Anybody who spends time watching independent creators on YouTube will have heard about a virtual private network, or VPN.
Often, these services are sold with the promise of being able to access streaming content in other countries and while that’s not incorrect, there are many other reasons to use a VPN.
For instance, it’s a tool that journalists and activists use regularly to circumvent digital freedom restrictions in countries around the world.
To that end, NordVPN has noted a number of spikes in usage of its digital privacy tools and while you might think this is due to folks looking for new series in other countries, that is sadly not the case.
“2020 has been turbulent in many ways. Including attempts to restrict the free internet. This year alone, NordVPN received 7 254 emergency VPN access requests from journalists and activists. This is 10 times more than a year ago,” head of public relations at NordVPN, Laura Tyrell said in an emailed statement.
“Most of the requests came from Hong Kong, but we also received requests from Iran, Kashmere, Burma, and other countries with strict internet censorship and heavy surveillance. Not to mention the people who got affected by the bans and sought solutions to protect their online identities,” Tyrell added.
The biggest increase in VPN usage this year was in Azerbaijan where on 29th September, NordVPN saw online privacy tool usage increase by 148 times due to internet access restrictions.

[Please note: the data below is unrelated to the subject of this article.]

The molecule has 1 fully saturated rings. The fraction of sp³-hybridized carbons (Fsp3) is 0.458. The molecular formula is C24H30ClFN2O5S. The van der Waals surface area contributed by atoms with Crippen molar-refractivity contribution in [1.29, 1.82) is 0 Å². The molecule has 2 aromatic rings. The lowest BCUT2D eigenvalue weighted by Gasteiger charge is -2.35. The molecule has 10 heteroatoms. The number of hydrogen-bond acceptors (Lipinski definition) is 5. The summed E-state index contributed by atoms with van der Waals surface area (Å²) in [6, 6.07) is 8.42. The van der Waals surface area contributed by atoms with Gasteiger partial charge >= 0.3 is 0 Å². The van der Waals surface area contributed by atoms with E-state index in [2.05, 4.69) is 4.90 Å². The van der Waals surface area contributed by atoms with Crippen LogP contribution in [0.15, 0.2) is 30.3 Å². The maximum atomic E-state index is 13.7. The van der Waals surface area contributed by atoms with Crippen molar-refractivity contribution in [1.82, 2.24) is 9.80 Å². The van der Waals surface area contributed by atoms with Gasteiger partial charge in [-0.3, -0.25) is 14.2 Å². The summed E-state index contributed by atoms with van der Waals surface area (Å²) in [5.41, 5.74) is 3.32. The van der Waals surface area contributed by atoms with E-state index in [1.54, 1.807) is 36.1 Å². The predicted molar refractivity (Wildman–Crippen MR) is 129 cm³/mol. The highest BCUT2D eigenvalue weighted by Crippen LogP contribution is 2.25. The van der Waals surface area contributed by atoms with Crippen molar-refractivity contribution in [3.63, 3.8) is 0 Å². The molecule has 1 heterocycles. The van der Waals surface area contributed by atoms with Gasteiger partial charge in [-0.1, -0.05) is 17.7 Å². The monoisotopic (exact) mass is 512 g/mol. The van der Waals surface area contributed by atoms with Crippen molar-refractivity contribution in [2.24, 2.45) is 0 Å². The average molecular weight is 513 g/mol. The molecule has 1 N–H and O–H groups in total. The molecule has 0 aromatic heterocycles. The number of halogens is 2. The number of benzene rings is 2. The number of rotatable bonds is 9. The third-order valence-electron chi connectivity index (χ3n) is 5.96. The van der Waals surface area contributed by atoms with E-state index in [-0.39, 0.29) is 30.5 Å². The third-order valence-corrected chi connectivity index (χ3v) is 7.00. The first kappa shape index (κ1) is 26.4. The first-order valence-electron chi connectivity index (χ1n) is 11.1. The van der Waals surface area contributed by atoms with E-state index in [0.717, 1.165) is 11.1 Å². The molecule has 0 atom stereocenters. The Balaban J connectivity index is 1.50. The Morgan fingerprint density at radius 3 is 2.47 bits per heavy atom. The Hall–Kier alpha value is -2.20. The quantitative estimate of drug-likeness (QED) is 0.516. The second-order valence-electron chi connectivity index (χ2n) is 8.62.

The smallest was in the US where an announcement that TikTok would be banned saw a 34 percent or 0.3X increase in VPN usage.
|Azerbaijan||September 29||x148||Restriction of internet access|
|Hong Kong||May 22||x120||Introduction of the Chinese security law|
|Turkey||June 26||x19||Social media restrictions|
|Belarus||August 10||x10||Internet outages following rigged election|
|Brazil||September 25||x7||Implementation of the Brazilian data protection law|
|South Korea||January 29||x3||Five Eyes expands to include South Korea|
|Thailand||November 2||x3||Ban on Pornhub (and other adult sites)|
|Japan||November 23||x1,5||Update of data privacy and copyright laws|
|India||March 26||x1,3||Internet throttling by the government|
|US||August 7||x0,3||Announcement of a potential TikTok ban|
What is mightily concerning is just how rampant internet censorship by governments is around the world. While many folks will cry censorship when spreading misinformation, this is another matter entirely, especially when it relates to censorship following political events.
“We’ve seen multiple instances this year where governments have taken action to exert control over their citizens both online and in person, typically under the guise of national security, public health or upholding morality,” says digital privacy researcher at ProPrivacy, Attila Tomaschek.
“More and more we are seeing that informed citizens across the globe are using technology to push back. This is evidenced by the massive spikes we saw in VPN usage immediately following government efforts to censor online content or even shut down online communication entirely,” the researcher added.
It’s at this point that we should point out that while there are many VPN services they are not all created equal.
One feature you should be looking for in a VPN is a no-log or zero-log policy. This means that the service doesn’t log your data while you use it making it harder for governments and other ne’er-do-wells to track you.
The folks at ProPrivacy recently updated their recommendations for no-log VPNs and we suggest scrolling through that list when searching for a service for yourself.
[Image – CC 0 Pixabay]